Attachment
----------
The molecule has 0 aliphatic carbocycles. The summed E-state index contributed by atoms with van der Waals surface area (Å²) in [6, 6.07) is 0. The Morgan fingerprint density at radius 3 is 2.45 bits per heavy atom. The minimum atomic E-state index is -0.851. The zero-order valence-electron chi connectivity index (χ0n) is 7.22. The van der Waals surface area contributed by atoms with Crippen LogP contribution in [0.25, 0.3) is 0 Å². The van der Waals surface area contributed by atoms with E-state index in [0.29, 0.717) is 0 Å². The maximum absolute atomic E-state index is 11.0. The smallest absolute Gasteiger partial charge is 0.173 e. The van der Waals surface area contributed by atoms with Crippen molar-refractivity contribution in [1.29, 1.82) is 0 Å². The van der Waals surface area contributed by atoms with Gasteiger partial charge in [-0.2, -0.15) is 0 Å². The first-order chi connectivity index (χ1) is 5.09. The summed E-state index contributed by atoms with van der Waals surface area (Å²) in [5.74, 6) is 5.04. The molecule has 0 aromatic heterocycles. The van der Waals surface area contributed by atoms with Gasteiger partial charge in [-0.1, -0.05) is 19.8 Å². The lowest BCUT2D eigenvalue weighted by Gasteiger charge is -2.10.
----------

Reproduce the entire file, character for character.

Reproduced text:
The molecule has 0 aliphatic carbocycles. The summed E-state index contributed by atoms with van der Waals surface area (Å²) in [6, 6.07) is 0. The Morgan fingerprint density at radius 3 is 2.45 bits per heavy atom. The minimum atomic E-state index is -0.851. The zero-order valence-electron chi connectivity index (χ0n) is 7.22. The van der Waals surface area contributed by atoms with Crippen LogP contribution in [0.25, 0.3) is 0 Å². The van der Waals surface area contributed by atoms with E-state index in [0.29, 0.717) is 0 Å². The maximum absolute atomic E-state index is 11.0. The smallest absolute Gasteiger partial charge is 0.173 e. The van der Waals surface area contributed by atoms with Crippen molar-refractivity contribution in [1.29, 1.82) is 0 Å². The van der Waals surface area contributed by atoms with Gasteiger partial charge in [-0.2, -0.15) is 0 Å². The first-order chi connectivity index (χ1) is 5.09. The summed E-state index contributed by atoms with van der Waals surface area (Å²) in [5.74, 6) is 5.04. The molecule has 0 aromatic heterocycles. The van der Waals surface area contributed by atoms with Gasteiger partial charge in [-0.1, -0.05) is 19.8 Å². The lowest BCUT2D eigenvalue weighted by Gasteiger charge is -2.10.